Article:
Load Sensors: These sensors measure the amount of force on various body parts during a collision. 
Movement Sensors: These sensors are placed in the dummy’s chest, and they measure how much the chest deflects during a crash. 
How is a Car Crash Test Conducted?
Take a look at the infographic below to see the steps taken for a car crash test:
Steps in Conducting Crash Tests on Vehicles
|Step 1:||All types of solutions, including oil and coolant, must be discharged from the test vehicle. This prevents the solutions from leaking out of the test instrument in the event of an impact.|
|Step 2:||Sensors and gauges are installed around the vehicle. These should be tightly fixed to the vehicle.|
|Step 3:||The test points on the car are evaluated by using decals and rulers. This will determine the position and points of the vehicle. The car is covered with black and yellow tape and targets, which help engineers in measuring the impact and deformation after the crash.|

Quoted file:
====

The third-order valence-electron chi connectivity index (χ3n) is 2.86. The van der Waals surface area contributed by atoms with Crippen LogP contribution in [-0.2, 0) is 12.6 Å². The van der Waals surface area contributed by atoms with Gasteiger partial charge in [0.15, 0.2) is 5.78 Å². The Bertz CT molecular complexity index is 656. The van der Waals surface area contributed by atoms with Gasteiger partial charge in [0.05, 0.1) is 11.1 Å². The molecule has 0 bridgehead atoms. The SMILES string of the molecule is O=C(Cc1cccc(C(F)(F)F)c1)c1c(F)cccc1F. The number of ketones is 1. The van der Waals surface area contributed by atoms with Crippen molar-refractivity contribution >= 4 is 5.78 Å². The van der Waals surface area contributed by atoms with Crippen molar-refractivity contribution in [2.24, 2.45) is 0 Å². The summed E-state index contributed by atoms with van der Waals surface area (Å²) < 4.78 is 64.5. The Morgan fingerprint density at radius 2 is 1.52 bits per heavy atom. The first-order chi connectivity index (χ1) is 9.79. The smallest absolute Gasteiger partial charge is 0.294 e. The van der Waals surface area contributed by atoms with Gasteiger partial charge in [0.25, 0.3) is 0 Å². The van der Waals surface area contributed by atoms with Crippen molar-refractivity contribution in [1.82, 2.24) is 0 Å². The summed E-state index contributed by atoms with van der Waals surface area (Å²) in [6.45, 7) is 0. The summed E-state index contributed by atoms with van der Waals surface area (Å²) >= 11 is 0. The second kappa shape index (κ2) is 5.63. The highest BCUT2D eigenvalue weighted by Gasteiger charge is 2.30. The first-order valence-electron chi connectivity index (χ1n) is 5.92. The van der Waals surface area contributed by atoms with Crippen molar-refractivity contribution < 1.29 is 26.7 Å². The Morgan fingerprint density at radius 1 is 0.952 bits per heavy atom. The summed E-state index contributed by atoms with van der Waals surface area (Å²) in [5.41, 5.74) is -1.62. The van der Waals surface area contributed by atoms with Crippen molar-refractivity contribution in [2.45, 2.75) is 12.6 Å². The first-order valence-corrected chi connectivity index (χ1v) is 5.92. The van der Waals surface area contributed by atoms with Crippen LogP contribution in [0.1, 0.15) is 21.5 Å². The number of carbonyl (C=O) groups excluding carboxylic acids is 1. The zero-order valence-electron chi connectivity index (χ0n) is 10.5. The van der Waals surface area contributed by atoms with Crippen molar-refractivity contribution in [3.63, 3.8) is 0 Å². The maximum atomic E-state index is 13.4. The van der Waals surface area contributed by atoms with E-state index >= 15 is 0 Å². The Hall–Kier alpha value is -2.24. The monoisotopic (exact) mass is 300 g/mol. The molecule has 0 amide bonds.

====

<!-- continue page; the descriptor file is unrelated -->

|Step 4:||Cameras and lights are installed both inside and outside of the car at different angles to record the crash well.|
|Step 5:||The dummy will be placed inside the car. Sensors have already been added to the dummy to determine how much body damage has occurred after the collision.|
|Step 6:||The test vehicle will be placed on a moving sled that is used to simulate a number of crash scenarios, including rear impact, head-on impact, rollovers, and side-impact collisions.|
|Step 7:||After the tests are done, a variety of data is gathered, which will be used in rating the vehicle.|
Crash testing starts with preparing the test vehicle. The fuel is removed and replaced with a less volatile liquid to prevent fire and explosion during the test. After that, the vehicle will be covered with black and yellow tape and targets. Doing this enables engineers to measure the deformation of the vehicle at different points after the impact. After that, cameras are placed throughout the car and the testing site to record the crash both in and out of the vehicle. The dummies are then placed inside the car, which is equipped with various pressure sensors, motion sensors, and accelerometers, as we’ve mentioned earlier.